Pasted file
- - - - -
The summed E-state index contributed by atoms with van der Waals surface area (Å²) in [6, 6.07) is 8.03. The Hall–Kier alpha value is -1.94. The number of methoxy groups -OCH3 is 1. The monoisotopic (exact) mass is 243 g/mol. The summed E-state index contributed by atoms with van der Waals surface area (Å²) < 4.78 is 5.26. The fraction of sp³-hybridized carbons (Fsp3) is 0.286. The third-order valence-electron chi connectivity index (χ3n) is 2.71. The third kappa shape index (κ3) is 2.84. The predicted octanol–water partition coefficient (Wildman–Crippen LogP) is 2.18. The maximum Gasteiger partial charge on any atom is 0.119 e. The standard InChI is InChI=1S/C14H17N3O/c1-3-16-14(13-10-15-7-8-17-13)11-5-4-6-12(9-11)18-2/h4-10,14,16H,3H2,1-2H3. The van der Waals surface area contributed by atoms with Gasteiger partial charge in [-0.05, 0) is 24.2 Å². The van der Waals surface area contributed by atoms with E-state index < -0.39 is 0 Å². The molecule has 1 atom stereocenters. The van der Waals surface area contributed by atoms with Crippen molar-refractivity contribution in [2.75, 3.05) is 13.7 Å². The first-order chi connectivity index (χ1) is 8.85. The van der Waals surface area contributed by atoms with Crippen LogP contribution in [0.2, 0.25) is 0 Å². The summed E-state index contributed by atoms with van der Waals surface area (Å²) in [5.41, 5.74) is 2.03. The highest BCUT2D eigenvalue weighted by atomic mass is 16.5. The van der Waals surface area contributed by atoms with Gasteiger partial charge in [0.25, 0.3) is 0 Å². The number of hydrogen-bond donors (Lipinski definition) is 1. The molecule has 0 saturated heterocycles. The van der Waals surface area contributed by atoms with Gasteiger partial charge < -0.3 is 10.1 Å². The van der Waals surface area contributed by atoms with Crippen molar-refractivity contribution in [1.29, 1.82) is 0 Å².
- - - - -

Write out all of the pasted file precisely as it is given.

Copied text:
The summed E-state index contributed by atoms with van der Waals surface area (Å²) in [6, 6.07) is 8.03. The Hall–Kier alpha value is -1.94. The number of methoxy groups -OCH3 is 1. The monoisotopic (exact) mass is 243 g/mol. The summed E-state index contributed by atoms with van der Waals surface area (Å²) < 4.78 is 5.26. The fraction of sp³-hybridized carbons (Fsp3) is 0.286. The third-order valence-electron chi connectivity index (χ3n) is 2.71. The third kappa shape index (κ3) is 2.84. The predicted octanol–water partition coefficient (Wildman–Crippen LogP) is 2.18. The maximum Gasteiger partial charge on any atom is 0.119 e. The standard InChI is InChI=1S/C14H17N3O/c1-3-16-14(13-10-15-7-8-17-13)11-5-4-6-12(9-11)18-2/h4-10,14,16H,3H2,1-2H3. The van der Waals surface area contributed by atoms with Gasteiger partial charge in [-0.05, 0) is 24.2 Å². The van der Waals surface area contributed by atoms with E-state index < -0.39 is 0 Å². The molecule has 1 atom stereocenters. The van der Waals surface area contributed by atoms with Crippen molar-refractivity contribution in [2.75, 3.05) is 13.7 Å². The first-order chi connectivity index (χ1) is 8.85. The van der Waals surface area contributed by atoms with Crippen LogP contribution in [0.2, 0.25) is 0 Å². The summed E-state index contributed by atoms with van der Waals surface area (Å²) in [5.41, 5.74) is 2.03. The highest BCUT2D eigenvalue weighted by atomic mass is 16.5. The van der Waals surface area contributed by atoms with Gasteiger partial charge in [0.25, 0.3) is 0 Å². The number of hydrogen-bond donors (Lipinski definition) is 1. The molecule has 0 saturated heterocycles. The van der Waals surface area contributed by atoms with Gasteiger partial charge < -0.3 is 10.1 Å². The van der Waals surface area contributed by atoms with Crippen molar-refractivity contribution in [1.29, 1.82) is 0 Å².